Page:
Most companies ask about security before outsourcing to a cloud service. The problem when asking this question is that, many of us don’t really question or test the claims of what the vendor tells us. Why should we, vendors are honest …..right?

Actually, I think many of them are honest. The real problem that we see is that the malware trying to steal confidential information is written in a way that can be incredibly clever. The SAAS is behind a firewall right? And all connections involve SSL and require passwords that are at least 10 characters with special characters and they are regularly rotated right? Perhaps the cloud service even monitors behaviors and claims to trigger events for abnormal patterns. These are all good proactive efforts but, we all know the malware still gets in. This is why we need to build a good cloud service security checklist but, how do we go about it?

cloud security checklist

Ask your cloud service vendor what you should be doing to avoid compromising the data they are hosting for you. They should be able to provide a list of suggestions that you can compare to your existing practices. Some believe that the cloud security checklist is a joint effort between the vendor and the customer. And guess what, the items on the checklist depend on the type of cloud service. For example, an Infrastructure As A Services (IAAS) vendor allows customers to spin up multiple virtual machines. Well, even with a virtualization hypervisor to mediate access between guest operating systems and physical resources, there is concern that attackers can gain unauthorized access and control of the underlying platform with software-only isolation mechanisms. This could lead to a compromise of all shared physical resources including memory and other VMs on that same shared server! A question for an IAAS might be “what have you done to minimize this type of risk?” or “how are you checking for this type of infection?”

What we have to realize is that the contents of our cloud service security checklist really depends on your company’s industry and what you are looking to host in the cloud. Here are a few items to consider:

  1. In the SANs Institute survey study titled “Incident Response: How to Fight Back”, we learned that the top 2 items targeted for theft “were employee information and individual customer information.” This begs the question: What about your company’s data being kept in the cloud would be particularly valuable to hackers? Start thinking about how you could monitor it to see if it is being stolen and which party (i.e. customer or vendor) will monitor what is accessing it?
  2. What industry compliance issues are you obligated to comply with? Does the cloud vendor provide resources to support those compliance regulations?
  3. What reports will you receive regarding who is accessing the data? What about failed login reports, do they provide them? Ask for a sample.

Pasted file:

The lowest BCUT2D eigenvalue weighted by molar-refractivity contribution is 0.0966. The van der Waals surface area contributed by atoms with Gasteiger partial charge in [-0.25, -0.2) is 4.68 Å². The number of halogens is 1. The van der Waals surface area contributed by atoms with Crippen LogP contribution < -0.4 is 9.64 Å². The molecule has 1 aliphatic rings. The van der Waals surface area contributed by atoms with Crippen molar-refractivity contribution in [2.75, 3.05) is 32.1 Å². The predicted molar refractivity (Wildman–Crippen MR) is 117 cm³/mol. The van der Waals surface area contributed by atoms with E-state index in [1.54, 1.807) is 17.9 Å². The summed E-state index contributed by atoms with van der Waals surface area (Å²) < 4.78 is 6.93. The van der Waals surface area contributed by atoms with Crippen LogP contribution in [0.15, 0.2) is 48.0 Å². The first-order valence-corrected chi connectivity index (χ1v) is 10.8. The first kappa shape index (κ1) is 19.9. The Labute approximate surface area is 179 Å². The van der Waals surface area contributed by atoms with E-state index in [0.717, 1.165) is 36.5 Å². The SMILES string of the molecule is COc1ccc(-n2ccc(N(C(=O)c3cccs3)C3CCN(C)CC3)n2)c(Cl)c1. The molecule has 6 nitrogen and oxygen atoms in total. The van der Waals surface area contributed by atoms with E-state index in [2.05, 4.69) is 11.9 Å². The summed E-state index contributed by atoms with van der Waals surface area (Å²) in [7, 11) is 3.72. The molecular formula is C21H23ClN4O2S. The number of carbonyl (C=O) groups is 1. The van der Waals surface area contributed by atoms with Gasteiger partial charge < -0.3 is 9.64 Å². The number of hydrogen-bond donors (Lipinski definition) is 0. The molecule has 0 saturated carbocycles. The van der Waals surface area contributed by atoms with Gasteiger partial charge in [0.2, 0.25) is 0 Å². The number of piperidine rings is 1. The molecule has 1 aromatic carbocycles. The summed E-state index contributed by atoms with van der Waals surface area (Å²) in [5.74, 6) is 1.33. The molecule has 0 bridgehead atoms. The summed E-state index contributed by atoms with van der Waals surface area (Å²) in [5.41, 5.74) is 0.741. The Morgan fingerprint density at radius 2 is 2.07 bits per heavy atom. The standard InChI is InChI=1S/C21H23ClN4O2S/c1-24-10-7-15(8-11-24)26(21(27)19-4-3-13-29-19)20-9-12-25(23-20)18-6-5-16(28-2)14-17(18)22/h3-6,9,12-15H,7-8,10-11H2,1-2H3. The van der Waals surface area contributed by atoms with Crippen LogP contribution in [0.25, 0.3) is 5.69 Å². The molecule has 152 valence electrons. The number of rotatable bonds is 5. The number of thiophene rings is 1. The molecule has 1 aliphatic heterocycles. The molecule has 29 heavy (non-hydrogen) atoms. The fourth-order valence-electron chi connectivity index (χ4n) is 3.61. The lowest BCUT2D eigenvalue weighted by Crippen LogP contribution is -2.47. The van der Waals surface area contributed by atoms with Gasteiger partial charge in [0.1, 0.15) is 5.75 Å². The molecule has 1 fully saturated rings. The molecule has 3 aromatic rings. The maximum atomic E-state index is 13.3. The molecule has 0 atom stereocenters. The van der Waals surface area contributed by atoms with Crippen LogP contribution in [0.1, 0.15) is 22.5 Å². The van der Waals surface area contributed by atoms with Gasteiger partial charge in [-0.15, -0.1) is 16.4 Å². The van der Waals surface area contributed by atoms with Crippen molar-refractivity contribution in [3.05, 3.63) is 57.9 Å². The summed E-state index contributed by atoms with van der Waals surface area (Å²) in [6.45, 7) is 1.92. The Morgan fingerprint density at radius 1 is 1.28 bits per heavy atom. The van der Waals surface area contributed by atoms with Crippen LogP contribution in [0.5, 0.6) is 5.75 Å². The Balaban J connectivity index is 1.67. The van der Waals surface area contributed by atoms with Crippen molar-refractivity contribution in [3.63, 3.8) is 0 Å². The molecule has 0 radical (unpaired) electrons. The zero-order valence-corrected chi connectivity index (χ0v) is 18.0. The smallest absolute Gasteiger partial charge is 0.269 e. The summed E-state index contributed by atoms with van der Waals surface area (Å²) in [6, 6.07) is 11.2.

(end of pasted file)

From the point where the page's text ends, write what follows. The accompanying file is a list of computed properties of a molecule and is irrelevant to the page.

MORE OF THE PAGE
4. How are users authenticating? Two factor authentication is ideal.
  5. How many days are security logs kept and how soon can you gain access to them? Ask for a sample of the log.
  6. Do they offer replication to redundant off site backup sites. How often do they perform fire drills? Make sure you do as these practices often introduce hidden problems.
  7. Ask that the vendor explicitly list all of the downstream third-party vendors involved with their service. “Ask them for a copy of their security policies and standards,” said Jason Lau, director of IT security at Service Now “If they cannot provide one, they probably don’t have a security program.”

The above should help you build out the ideal cloud security checklist for your company.

Lastly, be ready for a compromise or a malware infiltration. It is going to happen and when it does, you’ll most certainly want to perform research to ascertain how badly it spread, the other machines involved and the information (i.e. documents) that may have been compromised. For these reasons, it’s time to beef up your cyber threat intelligence by making sure you have an Incident Response System in place for investigating suspicious activities.

 

 

Steve Cunha author pic

Steve

Stephen joined Plixer in 2011. Steve’s efforts over the years have helped many customer gain better Visibility and Network Analytics. With more than 5 years of successful technology consultation, Steve has become a thought leader, focusing on how Scrutinizer can be part of a system incorporating other solutions such as Gigamon, Statseeker, Uptime, InfoBlox and Splunk. Firm believer that most organizations will have a larger SDN implementation and greater leveraging the Cloud in the next few years. Steve resides in Scarborough, ME with his wife and two sons.

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